Children’s Trust and Resilient Richland teamed up for a screening of the documentary “Resilience” and a panel discussion at the Richland Library as a part of Child Abuse Prevention Month. The film highlights the need to address and prevent adverse childhood experiences. Neil White, who tells the stories of Children’s Trust, covered the event.
As the lead school psychologist for District 5 of Lexington and Richland Counties, Dr. Gail Elmore has seen her share of students who have brought the toxic stress that they experienced at home into their school classrooms each day.
Elmore has come to understand these children are often dealing with adverse childhood experiences (ACEs), which are traumatic events in their lives that not only can lead to short-term behavioral issues at school but also to poor health and social outcomes as adults. Research shows that children who are exposed to physical and emotional abuse, divorce, substance use/misuse, domestic violence and mental illness are much more likely to become adults with issues like depression, alcohol misuse, obesity, heart and liver disease, and decreased workplace performance.
Working with school psychologists throughout the district, Elmore makes sure they always ask children, “What happened to you?” instead of “What’s wrong with you?”
“This kid may look like he has ADHD (attention deficit hyperactivity disorder), but let’s look at those ACEs,” she said. “Let’s think about that instead before deciding that kid has a disability. Let’s think about other supports we can put into place.”
Elmore served as one of three panelists for a discussion about addressing and preventing ACEs after an April 25 screening of the documentary “Resilience,” presented by Children’s Trust and Resilient Richland at the Richland Library. The film, directed by James Redford, delves into the science of ACEs and a movement by leaders in pediatrics, education and social welfare to treat and prevent toxic stress through strategies and therapies that better protect children.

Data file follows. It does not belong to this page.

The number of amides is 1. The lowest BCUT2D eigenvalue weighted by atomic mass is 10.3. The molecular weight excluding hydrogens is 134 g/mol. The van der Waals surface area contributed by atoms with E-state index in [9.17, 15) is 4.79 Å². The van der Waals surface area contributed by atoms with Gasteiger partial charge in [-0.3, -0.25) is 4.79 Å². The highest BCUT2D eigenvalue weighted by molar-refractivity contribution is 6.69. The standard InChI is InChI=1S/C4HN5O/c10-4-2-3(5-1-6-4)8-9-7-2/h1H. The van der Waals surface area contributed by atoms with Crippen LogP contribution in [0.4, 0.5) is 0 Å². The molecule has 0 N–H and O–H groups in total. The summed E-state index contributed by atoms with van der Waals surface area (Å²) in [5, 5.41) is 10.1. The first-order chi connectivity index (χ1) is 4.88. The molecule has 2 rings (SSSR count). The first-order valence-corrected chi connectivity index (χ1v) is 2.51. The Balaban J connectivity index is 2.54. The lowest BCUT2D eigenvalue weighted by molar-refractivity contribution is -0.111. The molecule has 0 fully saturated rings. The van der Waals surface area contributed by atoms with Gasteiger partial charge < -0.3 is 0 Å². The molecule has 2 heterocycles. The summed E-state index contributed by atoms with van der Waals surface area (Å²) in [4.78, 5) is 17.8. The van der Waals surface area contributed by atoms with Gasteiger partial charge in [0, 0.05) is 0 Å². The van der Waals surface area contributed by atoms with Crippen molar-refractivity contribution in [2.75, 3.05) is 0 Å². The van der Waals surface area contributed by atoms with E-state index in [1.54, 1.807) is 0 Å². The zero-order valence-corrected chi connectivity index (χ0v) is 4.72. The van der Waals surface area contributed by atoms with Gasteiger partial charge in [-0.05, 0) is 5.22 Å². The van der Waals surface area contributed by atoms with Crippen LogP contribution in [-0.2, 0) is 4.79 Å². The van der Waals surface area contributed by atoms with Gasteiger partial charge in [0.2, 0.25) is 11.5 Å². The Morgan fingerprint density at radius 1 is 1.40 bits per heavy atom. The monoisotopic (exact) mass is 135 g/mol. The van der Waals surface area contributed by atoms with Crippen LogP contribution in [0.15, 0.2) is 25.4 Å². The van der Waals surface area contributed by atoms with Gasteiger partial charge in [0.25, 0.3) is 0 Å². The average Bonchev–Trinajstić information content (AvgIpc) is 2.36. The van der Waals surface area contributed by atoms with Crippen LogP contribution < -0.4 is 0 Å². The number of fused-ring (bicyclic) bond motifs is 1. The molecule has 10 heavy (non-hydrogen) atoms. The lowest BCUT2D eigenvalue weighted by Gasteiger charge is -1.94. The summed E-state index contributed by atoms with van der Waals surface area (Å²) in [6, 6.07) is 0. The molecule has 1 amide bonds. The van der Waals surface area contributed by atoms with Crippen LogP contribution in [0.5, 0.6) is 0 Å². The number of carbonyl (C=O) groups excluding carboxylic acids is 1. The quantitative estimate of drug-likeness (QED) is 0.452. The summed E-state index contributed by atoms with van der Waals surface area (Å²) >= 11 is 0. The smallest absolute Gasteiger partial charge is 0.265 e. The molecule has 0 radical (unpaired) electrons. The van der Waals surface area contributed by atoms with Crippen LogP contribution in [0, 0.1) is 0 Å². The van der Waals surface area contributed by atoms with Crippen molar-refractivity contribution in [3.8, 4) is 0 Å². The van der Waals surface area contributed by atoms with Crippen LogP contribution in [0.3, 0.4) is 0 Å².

Robert Lominack, the executive director of Achieve Columbia, and Ellen Yaghjian, a registered yoga teacher with Hand Middle School’s Mindfulness on the Mat program, rounded out the panel. It was moderated by Dr. Melissa Strompolis, the director of research and evaluation at Children’s Trust, which launched the statewide ACE Initiative four years ago through funding by the BlueCross® BlueShield® of South Carolina Foundation, an independent licensee of the Blue Cross and Blue Shield Association.
The movie screening, shown as a part of Child Abuse Prevention Month in April, drew 50 attendees that included educators, social workers, law enforcement, legal professionals, health care workers and early childhood specialists.
Lominack, a lawyer by trade, has a background of representing death row prisoners, and he stated the legal community has been discussing the impact of childhood trauma since the early 1980s. He called the documentary’s message of addressing and preventing ACEs during those elementary school years through a wide spectrum of professionals vitally significant information.
Reaching children before middle school can curtail behavioral issues by a third and reduce costs on things like special education testing and assessment, not to mention the savings over a life span if children end up within the systems of the S.C. Department of Social Services and the S.C. Department of Corrections.
“What I see in this film are the people in the schools providing the support, resource coordination and the prevention you need at a young age. Education is very important for teachers and administrators, but we’ve got to have the other adults in these buildings with expertise to help the teachers and administrators and as they do their jobs working with these kids,” Lominack said. “But it’s not just the kids, it’s the families. If you ignore what the families are dealing with at home, you’ll never push the rock up the hill.”
Audience questions came from a variety of perspectives, but many kept coming back to the need for all child-serving professionals to find ways to connect and work together. It was a point reinforced by Yaghjian, whose yoga program teaches resilience to students by quieting the mind through breath, movement, and meditation.
“It really will take a collaborative effort across the board to make a difference,” Yaghjian said. “The willingness is there to do that. It’s not a one-answer solution to the problem. And these kids deserve it. They belong to all of us.”
Strompolis discussed the impact of the ACE Initiative, which has built a core of 70-plus master trainers who can reach out to different groups across South Carolina to talk about ACEs and explain how Children’s Trust is collecting and disseminating data, building a prevention planning framework, and promoting sound legislative policy to address ACEs in our communities.
The group agreed that ACE trainers and films like “Resilience” are important tools in educating community leaders, policymakers, and businesspeople about the need to address ACEs and build resilience among children and families in both Richland County and across the state.
Robert Anda, one of the two doctors whose ground-breaking research behind the original ACE Study over 30 years ago started the movement, said it best in the film.
“This information needs to get to everyone.”